The wasted energy is radiated off into space. You can calculate this with the Stefan–Boltzmann law. At 10°C we get 4.6 mW/m^2. (Edit: Whoops, bad arithmetic. Ignore these numbers. Do the math yourself.)
If your heat reservoir is 25°C and your cold temperature is 10°C then you have an efficiency of 5.0%. So you would generate 0.24 mW/m^2 at maximum theoretical efficiency.
You can even solve here for the optimum night-time temperature. Too cold and not enough heat is radiated. Too hot and the efficiency suffers. There is a maximum in the middle (but I am not going to do the math).
There are other interesting calculations I’m sure you can do to figure out maximum and minimum reservoir temperatures, but the challenge here is that you don’t want to harness sunlight to heat up your reservoir—you want to use existing heat that you have lying around.
Apparently, with our atmosphere we can achieve something like 40°C cooling in ideal conditions, and it is claimed that 60°C is possible. Back-of-the-envelope math suggests that you would achieve maximum theoretical power at around ~60°C difference.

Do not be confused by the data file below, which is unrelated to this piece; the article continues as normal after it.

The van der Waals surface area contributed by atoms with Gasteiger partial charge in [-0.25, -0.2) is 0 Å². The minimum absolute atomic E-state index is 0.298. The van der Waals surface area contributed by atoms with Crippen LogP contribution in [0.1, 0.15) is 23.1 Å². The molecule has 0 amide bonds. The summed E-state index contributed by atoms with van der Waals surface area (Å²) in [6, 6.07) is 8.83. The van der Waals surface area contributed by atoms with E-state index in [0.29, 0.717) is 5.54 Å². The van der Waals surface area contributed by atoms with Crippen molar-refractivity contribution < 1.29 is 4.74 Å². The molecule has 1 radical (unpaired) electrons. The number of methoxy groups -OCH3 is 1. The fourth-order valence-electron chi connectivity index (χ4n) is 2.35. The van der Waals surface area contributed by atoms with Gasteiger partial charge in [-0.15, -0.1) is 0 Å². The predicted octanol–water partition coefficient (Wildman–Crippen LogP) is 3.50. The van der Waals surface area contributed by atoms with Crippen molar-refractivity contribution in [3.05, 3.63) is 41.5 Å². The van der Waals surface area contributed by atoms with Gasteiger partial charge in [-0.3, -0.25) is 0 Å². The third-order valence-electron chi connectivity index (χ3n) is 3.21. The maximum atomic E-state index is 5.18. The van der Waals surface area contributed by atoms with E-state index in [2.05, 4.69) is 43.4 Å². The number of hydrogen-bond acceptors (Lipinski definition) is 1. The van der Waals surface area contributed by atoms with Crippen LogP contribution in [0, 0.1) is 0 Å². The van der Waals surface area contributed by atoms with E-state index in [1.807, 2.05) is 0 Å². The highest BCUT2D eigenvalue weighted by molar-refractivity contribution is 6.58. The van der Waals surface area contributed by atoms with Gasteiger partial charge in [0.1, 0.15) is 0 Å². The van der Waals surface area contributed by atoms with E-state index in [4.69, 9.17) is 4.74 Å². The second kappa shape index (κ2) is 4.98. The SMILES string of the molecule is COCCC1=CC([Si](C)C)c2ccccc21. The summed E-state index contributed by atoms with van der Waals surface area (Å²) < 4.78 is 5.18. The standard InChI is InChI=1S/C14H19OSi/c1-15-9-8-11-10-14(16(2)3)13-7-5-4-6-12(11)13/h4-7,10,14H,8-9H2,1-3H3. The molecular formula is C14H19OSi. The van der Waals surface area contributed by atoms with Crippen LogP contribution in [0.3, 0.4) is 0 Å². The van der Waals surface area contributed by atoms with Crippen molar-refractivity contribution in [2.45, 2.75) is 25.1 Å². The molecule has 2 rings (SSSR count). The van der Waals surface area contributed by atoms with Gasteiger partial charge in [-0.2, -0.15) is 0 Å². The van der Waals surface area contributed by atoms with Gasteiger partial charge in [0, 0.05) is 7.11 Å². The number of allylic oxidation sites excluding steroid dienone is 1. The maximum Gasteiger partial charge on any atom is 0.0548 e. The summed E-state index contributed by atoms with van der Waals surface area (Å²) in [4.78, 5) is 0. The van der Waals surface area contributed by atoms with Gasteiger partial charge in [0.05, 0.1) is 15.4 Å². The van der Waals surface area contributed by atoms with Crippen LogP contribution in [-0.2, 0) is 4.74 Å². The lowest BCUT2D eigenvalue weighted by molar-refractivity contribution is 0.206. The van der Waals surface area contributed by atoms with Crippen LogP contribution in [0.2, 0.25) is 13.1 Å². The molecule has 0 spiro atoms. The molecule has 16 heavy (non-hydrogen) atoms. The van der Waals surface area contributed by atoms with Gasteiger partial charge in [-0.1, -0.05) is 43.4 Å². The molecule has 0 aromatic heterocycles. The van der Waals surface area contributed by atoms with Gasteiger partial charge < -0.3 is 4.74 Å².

With a reservoir temperature of 25°C my estimate is around 40W maximum power (with the correct arithmetic). You can get more power with a hotter reservoir.
Is the radiative cooler really just an aluminum disc painted black? Why this material versus some of the other designs out there (some groups have made these out of wood, others with glass microspheres in polypropylene, etc)
Yes! Most natural materials have a relatively high emissivity at the infrared wavelengths associated with "typical" room / terrestrial temperatures. So in that sense, pretty much any material you might have (except for a highly polished metal that might have low emissivity) is suitable to get some cooling using the radiative cooling effect at night.